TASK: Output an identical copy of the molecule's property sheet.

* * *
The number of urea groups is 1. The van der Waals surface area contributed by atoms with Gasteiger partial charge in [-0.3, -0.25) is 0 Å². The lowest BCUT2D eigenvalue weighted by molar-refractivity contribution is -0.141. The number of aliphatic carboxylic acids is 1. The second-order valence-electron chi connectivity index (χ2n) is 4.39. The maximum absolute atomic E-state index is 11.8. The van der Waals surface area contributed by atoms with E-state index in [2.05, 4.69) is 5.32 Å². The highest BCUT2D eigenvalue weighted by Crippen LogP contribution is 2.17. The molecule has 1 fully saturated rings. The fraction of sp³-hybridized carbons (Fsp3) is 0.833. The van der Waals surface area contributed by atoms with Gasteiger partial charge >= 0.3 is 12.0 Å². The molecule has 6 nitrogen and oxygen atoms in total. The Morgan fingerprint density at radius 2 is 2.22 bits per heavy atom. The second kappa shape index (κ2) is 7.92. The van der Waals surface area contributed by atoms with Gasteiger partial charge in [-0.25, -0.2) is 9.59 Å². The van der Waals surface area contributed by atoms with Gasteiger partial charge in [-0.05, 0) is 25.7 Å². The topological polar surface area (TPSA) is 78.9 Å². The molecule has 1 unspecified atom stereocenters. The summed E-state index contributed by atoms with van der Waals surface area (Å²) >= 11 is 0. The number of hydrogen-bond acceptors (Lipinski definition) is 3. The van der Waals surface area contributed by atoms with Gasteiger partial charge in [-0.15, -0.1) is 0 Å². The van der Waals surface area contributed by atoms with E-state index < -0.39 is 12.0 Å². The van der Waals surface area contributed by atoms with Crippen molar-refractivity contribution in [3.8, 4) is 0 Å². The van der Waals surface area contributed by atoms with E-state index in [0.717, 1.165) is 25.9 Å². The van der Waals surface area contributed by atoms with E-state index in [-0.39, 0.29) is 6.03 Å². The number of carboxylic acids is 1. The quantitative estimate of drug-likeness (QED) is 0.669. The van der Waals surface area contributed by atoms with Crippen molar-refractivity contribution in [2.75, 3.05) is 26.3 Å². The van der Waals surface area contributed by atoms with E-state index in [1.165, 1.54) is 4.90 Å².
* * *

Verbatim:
The number of urea groups is 1. The van der Waals surface area contributed by atoms with Gasteiger partial charge in [-0.3, -0.25) is 0 Å². The lowest BCUT2D eigenvalue weighted by molar-refractivity contribution is -0.141. The number of aliphatic carboxylic acids is 1. The second-order valence-electron chi connectivity index (χ2n) is 4.39. The maximum absolute atomic E-state index is 11.8. The van der Waals surface area contributed by atoms with E-state index in [2.05, 4.69) is 5.32 Å². The highest BCUT2D eigenvalue weighted by Crippen LogP contribution is 2.17. The molecule has 1 fully saturated rings. The fraction of sp³-hybridized carbons (Fsp3) is 0.833. The van der Waals surface area contributed by atoms with Gasteiger partial charge >= 0.3 is 12.0 Å². The molecule has 6 nitrogen and oxygen atoms in total. The Morgan fingerprint density at radius 2 is 2.22 bits per heavy atom. The second kappa shape index (κ2) is 7.92. The van der Waals surface area contributed by atoms with Gasteiger partial charge in [-0.25, -0.2) is 9.59 Å². The van der Waals surface area contributed by atoms with Gasteiger partial charge in [-0.05, 0) is 25.7 Å². The topological polar surface area (TPSA) is 78.9 Å². The molecule has 1 unspecified atom stereocenters. The summed E-state index contributed by atoms with van der Waals surface area (Å²) >= 11 is 0. The number of hydrogen-bond acceptors (Lipinski definition) is 3. The van der Waals surface area contributed by atoms with Gasteiger partial charge in [-0.15, -0.1) is 0 Å². The van der Waals surface area contributed by atoms with E-state index < -0.39 is 12.0 Å². The van der Waals surface area contributed by atoms with Crippen molar-refractivity contribution in [3.8, 4) is 0 Å². The van der Waals surface area contributed by atoms with E-state index in [0.717, 1.165) is 25.9 Å². The van der Waals surface area contributed by atoms with E-state index in [-0.39, 0.29) is 6.03 Å². The number of carboxylic acids is 1. The quantitative estimate of drug-likeness (QED) is 0.669. The van der Waals surface area contributed by atoms with Crippen molar-refractivity contribution in [2.75, 3.05) is 26.3 Å². The van der Waals surface area contributed by atoms with E-state index in [1.165, 1.54) is 4.90 Å².